About This Blog

Hi. Welcome to my blog! I originally designed this blog to share my experiences in the world of network marketing. If you look back over the posts, you'll see it has evolved over time. I explain the evolution of my blog in the post on niche widening. I decided to leave the old posts so that readers could get a sense of what I was describing in that post. I hope you enjoy my entries. Comments are always welcome, as are e-mails to theameriskeptic@gmail.com.

Thursday, June 3, 2010

Insights about MLM and Network Marketing

Network marketing, and particularly MLM have a bad reputation. I came across a question online about whether people had had any luck in AmeriSciences, and the only response was that it was listed on scam.com. I searched scam.com, and was not able to find anything suggesting that AmeriSciences was a scam. It was only mentioned on a list of companies represented by a particular law firm. I tried to post this as a response, but my response was never accepted. Anyway, I digress...

The point is, that people have a negative preconception about MLM and network marketing. And I'm not really an exception to this. Which is why I was surprised to find out that Avon, Mary Kay, and Tupperware are all considered network marketing or MLM companies. Yet they all have decent reputations. Some relatively new companies without the MLM stigma have also joined the list, such as The Pampered Chef and Stampin' Up. Even Donald Trump is getting in on the MLM action.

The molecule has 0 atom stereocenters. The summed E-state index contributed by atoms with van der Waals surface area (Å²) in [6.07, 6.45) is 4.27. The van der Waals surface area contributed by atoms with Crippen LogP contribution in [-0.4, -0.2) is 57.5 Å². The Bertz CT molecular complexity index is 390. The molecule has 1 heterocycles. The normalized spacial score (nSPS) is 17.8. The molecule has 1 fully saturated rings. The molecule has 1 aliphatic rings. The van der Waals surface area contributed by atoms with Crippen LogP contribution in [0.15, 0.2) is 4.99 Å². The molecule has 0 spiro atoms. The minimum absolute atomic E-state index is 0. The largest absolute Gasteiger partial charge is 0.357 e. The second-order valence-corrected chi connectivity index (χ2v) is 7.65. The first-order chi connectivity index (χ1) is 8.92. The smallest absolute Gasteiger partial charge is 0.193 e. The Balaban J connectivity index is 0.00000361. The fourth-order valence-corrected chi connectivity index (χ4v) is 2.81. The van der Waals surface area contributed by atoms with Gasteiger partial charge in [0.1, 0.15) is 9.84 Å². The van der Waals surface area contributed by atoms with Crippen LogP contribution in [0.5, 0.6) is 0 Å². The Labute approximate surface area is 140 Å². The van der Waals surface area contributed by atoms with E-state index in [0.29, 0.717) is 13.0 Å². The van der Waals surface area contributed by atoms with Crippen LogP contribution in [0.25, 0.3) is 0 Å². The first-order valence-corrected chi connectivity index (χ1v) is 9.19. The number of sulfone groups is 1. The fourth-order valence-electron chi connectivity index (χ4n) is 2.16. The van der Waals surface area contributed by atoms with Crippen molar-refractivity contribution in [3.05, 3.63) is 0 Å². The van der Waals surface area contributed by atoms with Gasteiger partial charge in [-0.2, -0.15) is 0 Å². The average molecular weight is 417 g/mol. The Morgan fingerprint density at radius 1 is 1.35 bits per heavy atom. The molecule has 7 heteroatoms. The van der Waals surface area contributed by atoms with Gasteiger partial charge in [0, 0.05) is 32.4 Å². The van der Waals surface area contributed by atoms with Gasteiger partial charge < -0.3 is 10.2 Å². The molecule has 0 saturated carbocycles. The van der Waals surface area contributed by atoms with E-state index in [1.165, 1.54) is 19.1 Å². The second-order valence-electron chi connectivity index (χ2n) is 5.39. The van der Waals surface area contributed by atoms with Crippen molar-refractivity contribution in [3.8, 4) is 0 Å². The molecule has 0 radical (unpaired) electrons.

It seems to me that any company or product that chooses to use an alternative method of sales and advertising is looked at with some skepticism. Take, for example, infomercials on late night t.v. I seem to remember a time when the products that were sold in this manner were considered a joke. After all, if these products were so great, why didn't they sell them in stores? Why did they use cheesy videos on late night television? Weren't they just trying to take advantage of the poor vulnerable people who were still up watching television at that time, with no other options? Yet several of these products are also now household names, and can even be found on store shelves  (e.g., Oxy Clean, Sham Wow, and Slap Chop).

The evidence seems to suggest that alternative marketing techniques, even MLM and network marketing, are viable options for quality products--although they may face more public skepticism--and can even work to turn products into household names (one of the goals of AmeriSciences).

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